“Open” tunings are probably most familiar as used by blues players, and slide players in particular. Some legendary non-slide players used odd and original tunings that they devised themselves, perhaps none quite so obtuse as that of Albert King, a left hander who played his right-handed 1958 Gibson Flying V upside down, tuned CFCFAD. You can hear how these unusual intervals are bent to King’s minimalist yet extremely expressive pentatonic-based riffing on classic cuts like “Born Under A Bad Sign” and “Don’t Throw Your Love On Me So Strong.” Texas blues legend Albert Collins used a very unusual F-minor triad tuning (FCFAbCF), which he altered further with the use of a capo, usually at the ninth fret but sometimes at the seventh or fifth.
The great blues-rock slide players, however, are largely associated with more familiar open tunings: Derek Trucks tunes his SG to Open E, while plenty of others—including ZZ Top’s Billy Gibbons (an open-tuning aficionado)—use the same intervals a whole step down to achieve Open D. Another classic, Open G, is popular with both slide and non-slide players. Open G—and Open A, the same tuning, but a whole step up—can be heard in the blues of Robert Johnson, Muddy Waters, and John Lee Hooker. George Thorogood had a big hit in the late 1970s with his rendition of Hank Williams’ "Move It On Over," played with a gnarly slide tone in Open G on his Gibson ES-125TDC thinline hollowbody.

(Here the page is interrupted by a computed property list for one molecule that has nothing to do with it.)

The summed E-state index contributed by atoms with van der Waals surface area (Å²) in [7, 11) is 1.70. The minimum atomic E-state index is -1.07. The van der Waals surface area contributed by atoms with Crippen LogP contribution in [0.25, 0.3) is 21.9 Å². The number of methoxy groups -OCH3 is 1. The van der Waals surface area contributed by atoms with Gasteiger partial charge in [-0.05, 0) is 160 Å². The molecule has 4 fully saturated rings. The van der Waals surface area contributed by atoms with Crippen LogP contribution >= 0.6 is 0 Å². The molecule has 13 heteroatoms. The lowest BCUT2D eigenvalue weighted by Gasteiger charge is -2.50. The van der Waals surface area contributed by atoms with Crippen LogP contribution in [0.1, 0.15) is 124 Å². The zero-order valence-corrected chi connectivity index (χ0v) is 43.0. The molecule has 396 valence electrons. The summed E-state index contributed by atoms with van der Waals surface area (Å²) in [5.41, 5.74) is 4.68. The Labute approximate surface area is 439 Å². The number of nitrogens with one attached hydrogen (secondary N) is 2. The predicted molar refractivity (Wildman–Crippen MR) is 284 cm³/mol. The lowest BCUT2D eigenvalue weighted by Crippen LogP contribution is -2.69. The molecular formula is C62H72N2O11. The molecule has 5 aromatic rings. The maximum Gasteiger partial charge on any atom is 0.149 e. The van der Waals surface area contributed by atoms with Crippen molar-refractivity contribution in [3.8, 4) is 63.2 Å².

Keith Richards of the Rolling Stones, for one, is a big fan of Open G, which gives him access to those driving country-blues bends and ringing open notes in "Brown Sugar," for example. Not to mention, the rich chord-based melody of Open G rings through almost all of Richards’ playing on Exile on Main Street, acclaimed as the greatest rock album of all time. The rich possibilities of open tunings can also be heard in artists as varied as Bob Dylan on Blood on the Tracks, which uses Open E, as well as Rich Robinson of the Black Crowes, Paul Westerberg of the Replacements, Johnny Rzeznik of the Goo Goo Dolls, and many other players. Meanwhile, back in slidesville, Jimmy Page did a lot of his slide work with Led Zeppelin in Open G, while he used the alternate tuning DADGAD, popular with a lot of British folk guitarists of the ’60s and ’70s, for much of his acoustic playing.
Try these open tunings, and you’ll soon find you can slide right into standard chord changes with a full rich tone, while also accessing melodic single-note scales with ease for fills and breaks. And beyond all the “standard alternate tunings,” if you will, are the myriad possibilities of the radical and unusual tunings out there just waiting to be discovered. It’s your guitar, your music—whatever tuning works for you is entirely valid, so explore freely and see what doors you can open.
To view chord charts for some of the most popular open and alternate tunings, click here.
Listen to clips of some of the most famous songs to use open or alternate tunings. You may just be surprised.
Photo Credit for Tony Iommi Photo: Dean Fardell